More recently, oden is offered in convenience stores and is known as guandongzhu (Kuantung-chu; 關東煮) in Mandarin.

In Korea, Odaeng (오댕) is a street food that's sold from small carts and is served with a spicy soup. It's very common on the streets of Korea and there are many restaurants that have it on their menu or specialize in it.

Of course, my favorite is my mother's and here is my first bowl from last night - my first of many...oden is something I can just eat and eat!!

As we say in Japan - Oishii!!  おいしい!!

Thursday, December 29, 2011

Hot Seat!

There is nothing like the feeling of sitting on a warm, heated toilet seat with a soft fuzzy cover - one of the first signs that remind me that I am back home at my mother's home in Japan.

What in the world am I talking about, you ask?  I am talking about the Japanese toilet, of course!

Toilets in Japan aren’t really talked about in polite conversation, however, understanding the Japanese toilet is an important thing if you plan on visiting Japan for any duration.

The Japanese toilet can be one that causes a lot of issues for the non-Japanese visitor.  If you don’t know what you are doing, it can be quite embarrassing and frustrating.  How hard can it be to use a toilet in Japan, you ask? Well – it can be quite a challenge to the uninformed.

There are basically two types of Japanese toilets, the low-tech and the high-tech.

The low-tech version is relatively simple, what is normally called a ‘squat toilet’ and there are variations of it around the globe. A squat toilet (also known as an Arabic, French, Chinese, Japanese, Korean, Iranian, Indian, Turkish toilet and more colorfully as a 'Nile Pan' is a toilet used by squatting over it rather than sitting upon it.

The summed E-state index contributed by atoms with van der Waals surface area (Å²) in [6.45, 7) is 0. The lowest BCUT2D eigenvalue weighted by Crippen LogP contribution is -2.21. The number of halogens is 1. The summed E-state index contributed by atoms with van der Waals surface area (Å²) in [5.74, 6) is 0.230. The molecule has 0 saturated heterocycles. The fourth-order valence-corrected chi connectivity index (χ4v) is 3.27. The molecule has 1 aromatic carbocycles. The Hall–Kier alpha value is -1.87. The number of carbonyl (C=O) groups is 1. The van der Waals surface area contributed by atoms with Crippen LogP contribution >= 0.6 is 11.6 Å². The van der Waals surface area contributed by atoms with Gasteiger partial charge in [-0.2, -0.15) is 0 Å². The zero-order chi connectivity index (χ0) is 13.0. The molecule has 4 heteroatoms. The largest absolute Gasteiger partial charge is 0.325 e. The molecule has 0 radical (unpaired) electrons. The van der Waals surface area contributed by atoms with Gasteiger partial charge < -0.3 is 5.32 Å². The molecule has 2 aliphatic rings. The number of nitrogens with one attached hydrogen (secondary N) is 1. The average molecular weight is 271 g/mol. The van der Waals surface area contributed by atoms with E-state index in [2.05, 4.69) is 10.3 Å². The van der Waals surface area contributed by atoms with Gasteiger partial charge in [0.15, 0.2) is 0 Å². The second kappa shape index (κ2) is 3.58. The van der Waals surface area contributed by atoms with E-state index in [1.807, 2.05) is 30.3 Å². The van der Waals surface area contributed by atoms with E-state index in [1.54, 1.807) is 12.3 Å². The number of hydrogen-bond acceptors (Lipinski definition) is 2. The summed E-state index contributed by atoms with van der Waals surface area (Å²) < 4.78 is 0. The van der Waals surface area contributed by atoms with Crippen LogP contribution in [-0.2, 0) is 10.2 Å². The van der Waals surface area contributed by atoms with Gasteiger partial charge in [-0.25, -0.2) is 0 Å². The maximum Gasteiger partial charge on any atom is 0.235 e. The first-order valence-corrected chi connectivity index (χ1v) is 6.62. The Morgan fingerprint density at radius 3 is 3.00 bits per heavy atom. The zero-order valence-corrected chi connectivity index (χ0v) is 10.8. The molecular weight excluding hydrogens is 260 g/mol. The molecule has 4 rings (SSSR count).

Since most public facilities such as schools, temples, and train stations are often equipped with only squat toilets, knowledge in its use is rather important if that is your only available facility. 

There are several types and variations of squat toilets, but they all consist essentially of a hole in the ground – at obviously, ground level.  My Japanese grandmother had a old fashioned traditional style house and she had an indoor squat toilet in her house.  It was pretty advanced when you think about it. It was essentially an outhouse inside her house – and it didn’t ever smell bad and I remember that a company came to pump it out regularly.  It never seemed odd to me in any way growing up, even though we had a traditional western-style toilet at home.   

I feel I should mention here that in Japan, the toilet and the bath are always separate rooms in a house and never situated together.

In Japanese culture, there is a tendency to separate areas into clean and unclean, and the contact between these areas is minimized. For example, the inside of the house is considered a clean area, whereas the outside of the house is considered unclean.

To keep the two areas separated, shoes are taken off before entering the house so that the unclean shoes do not touch the clean area inside of the house.